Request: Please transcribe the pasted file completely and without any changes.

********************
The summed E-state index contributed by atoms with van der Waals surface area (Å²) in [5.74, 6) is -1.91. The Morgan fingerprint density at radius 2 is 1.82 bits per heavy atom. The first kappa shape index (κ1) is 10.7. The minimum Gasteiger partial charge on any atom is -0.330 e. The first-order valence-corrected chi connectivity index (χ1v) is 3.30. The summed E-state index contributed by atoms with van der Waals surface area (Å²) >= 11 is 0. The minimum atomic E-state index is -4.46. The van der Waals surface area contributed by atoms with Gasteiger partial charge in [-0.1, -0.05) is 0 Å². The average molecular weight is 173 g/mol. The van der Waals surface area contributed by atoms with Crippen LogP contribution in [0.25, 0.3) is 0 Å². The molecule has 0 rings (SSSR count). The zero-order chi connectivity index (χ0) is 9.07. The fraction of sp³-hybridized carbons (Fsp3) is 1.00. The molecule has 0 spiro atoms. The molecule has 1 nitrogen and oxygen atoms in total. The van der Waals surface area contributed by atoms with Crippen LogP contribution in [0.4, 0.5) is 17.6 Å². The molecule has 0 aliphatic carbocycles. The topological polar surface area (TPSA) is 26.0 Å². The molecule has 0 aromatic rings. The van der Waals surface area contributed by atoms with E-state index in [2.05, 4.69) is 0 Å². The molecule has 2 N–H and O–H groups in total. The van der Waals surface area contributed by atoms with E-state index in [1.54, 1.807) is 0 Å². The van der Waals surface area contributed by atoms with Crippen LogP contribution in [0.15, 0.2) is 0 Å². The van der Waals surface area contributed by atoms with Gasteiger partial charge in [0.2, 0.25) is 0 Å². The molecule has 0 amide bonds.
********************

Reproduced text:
The summed E-state index contributed by atoms with van der Waals surface area (Å²) in [5.74, 6) is -1.91. The Morgan fingerprint density at radius 2 is 1.82 bits per heavy atom. The first kappa shape index (κ1) is 10.7. The minimum Gasteiger partial charge on any atom is -0.330 e. The first-order valence-corrected chi connectivity index (χ1v) is 3.30. The summed E-state index contributed by atoms with van der Waals surface area (Å²) >= 11 is 0. The minimum atomic E-state index is -4.46. The van der Waals surface area contributed by atoms with Gasteiger partial charge in [-0.1, -0.05) is 0 Å². The average molecular weight is 173 g/mol. The van der Waals surface area contributed by atoms with Crippen LogP contribution in [0.25, 0.3) is 0 Å². The molecule has 0 rings (SSSR count). The zero-order chi connectivity index (χ0) is 9.07. The fraction of sp³-hybridized carbons (Fsp3) is 1.00. The molecule has 0 spiro atoms. The molecule has 1 nitrogen and oxygen atoms in total. The van der Waals surface area contributed by atoms with Crippen LogP contribution in [0.4, 0.5) is 17.6 Å². The molecule has 0 aliphatic carbocycles. The topological polar surface area (TPSA) is 26.0 Å². The molecule has 0 aromatic rings. The van der Waals surface area contributed by atoms with E-state index in [2.05, 4.69) is 0 Å². The molecule has 2 N–H and O–H groups in total. The van der Waals surface area contributed by atoms with E-state index in [1.54, 1.807) is 0 Å². The van der Waals surface area contributed by atoms with Crippen LogP contribution in [0.15, 0.2) is 0 Å². The van der Waals surface area contributed by atoms with Gasteiger partial charge in [0.2, 0.25) is 0 Å². The molecule has 0 amide bonds.